- Differences in the economy as a whole in terms of different approaches to how to balance austerity and the deficit
- Differences in support for social programs for those without resources in general
- Differences in support for college/university education, which is critical for American competitiveness
- Differences in how minority populations are treated, including support for or opposition to the Arizona approach to defining who it's reasonable for police to stop under what circumstances
- Differences in womens' rights, including support for the Lily Ledbetter law, abortion rights, etc.
- Differences in support for gay rights
- Differences in the availability of health care and nursing home care for the poor and elderly
- Differences in environmental policy in general. Whether or not you think Obama is an environmentalist, he's certainly more of one than Romney is
- Differences in military spending. Romney is supporting spending the Pentagon is actually not requesting
I’m not saying that the similarities between the candidates are not greater than the differences. That’s beside the point. The point is that these differences would have a significant impact on many people’s lives. The only valid path to the conclusion that any liberal/progressive shouldn’t vote Democratic is to claim that the differences between the candidates, including those listed above, would not have a significant impact on many peoples’ lives. If that’s not your case, then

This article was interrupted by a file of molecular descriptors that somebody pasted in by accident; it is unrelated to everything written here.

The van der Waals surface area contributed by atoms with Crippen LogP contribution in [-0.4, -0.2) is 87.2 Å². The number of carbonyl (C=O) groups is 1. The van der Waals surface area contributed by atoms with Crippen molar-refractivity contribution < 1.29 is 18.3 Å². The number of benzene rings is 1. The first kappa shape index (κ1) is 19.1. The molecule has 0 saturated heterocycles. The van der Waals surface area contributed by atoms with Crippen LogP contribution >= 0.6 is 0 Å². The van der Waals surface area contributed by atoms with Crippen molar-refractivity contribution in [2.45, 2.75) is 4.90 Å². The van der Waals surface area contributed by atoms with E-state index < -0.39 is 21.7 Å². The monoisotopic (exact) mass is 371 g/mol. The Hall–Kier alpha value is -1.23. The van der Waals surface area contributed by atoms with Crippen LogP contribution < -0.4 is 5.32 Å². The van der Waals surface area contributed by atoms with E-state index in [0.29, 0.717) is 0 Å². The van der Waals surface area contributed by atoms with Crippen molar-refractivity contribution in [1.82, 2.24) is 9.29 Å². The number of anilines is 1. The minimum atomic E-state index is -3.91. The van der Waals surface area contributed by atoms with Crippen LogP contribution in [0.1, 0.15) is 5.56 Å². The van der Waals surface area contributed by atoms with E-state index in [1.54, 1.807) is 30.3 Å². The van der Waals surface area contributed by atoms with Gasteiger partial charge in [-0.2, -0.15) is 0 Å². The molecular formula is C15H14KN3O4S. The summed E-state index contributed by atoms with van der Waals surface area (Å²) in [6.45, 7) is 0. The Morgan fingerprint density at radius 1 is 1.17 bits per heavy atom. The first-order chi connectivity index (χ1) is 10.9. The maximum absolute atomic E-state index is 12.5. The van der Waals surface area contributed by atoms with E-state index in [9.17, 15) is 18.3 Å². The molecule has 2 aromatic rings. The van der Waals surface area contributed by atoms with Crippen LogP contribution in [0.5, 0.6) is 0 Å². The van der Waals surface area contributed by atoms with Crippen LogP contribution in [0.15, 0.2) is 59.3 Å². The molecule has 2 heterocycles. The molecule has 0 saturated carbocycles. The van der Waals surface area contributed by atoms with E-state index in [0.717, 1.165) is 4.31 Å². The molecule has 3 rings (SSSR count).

To ignore these differences is irresponsible, Period.
If it is your case, make it. Not in comparative terms, in absolute terms.
[Note on 10/22: Due to a remark by Skypixeo on his blog, I will amend that last sentence to read: "Not in general terms, in specific terms." The point here is that simply stating "they're too equivalent" amounts to ignoring these differences. If you choose to ignore these differences, I ask that you acknowledge the differences you're ignoring.]
3. Without some sort of long-term agenda for replacing Democrats with something better, this posturing is useless. Fine, Democrats Suck. Now what? Voting for Jill Stein, as much as her issue stands are far closer to mine than Obama's are, is posturing because there's no way in Hell we could even in theory build enough support for her in this election cycle for her to have the chance of Half a snowball in Hell to get elected President.
So, to conclude, the best available damage control at the moment is voting Democratic. After that, if you want to either get rid of the Democrats or change their agenda, come up with a plan to do so. Or at least the beginnings of one.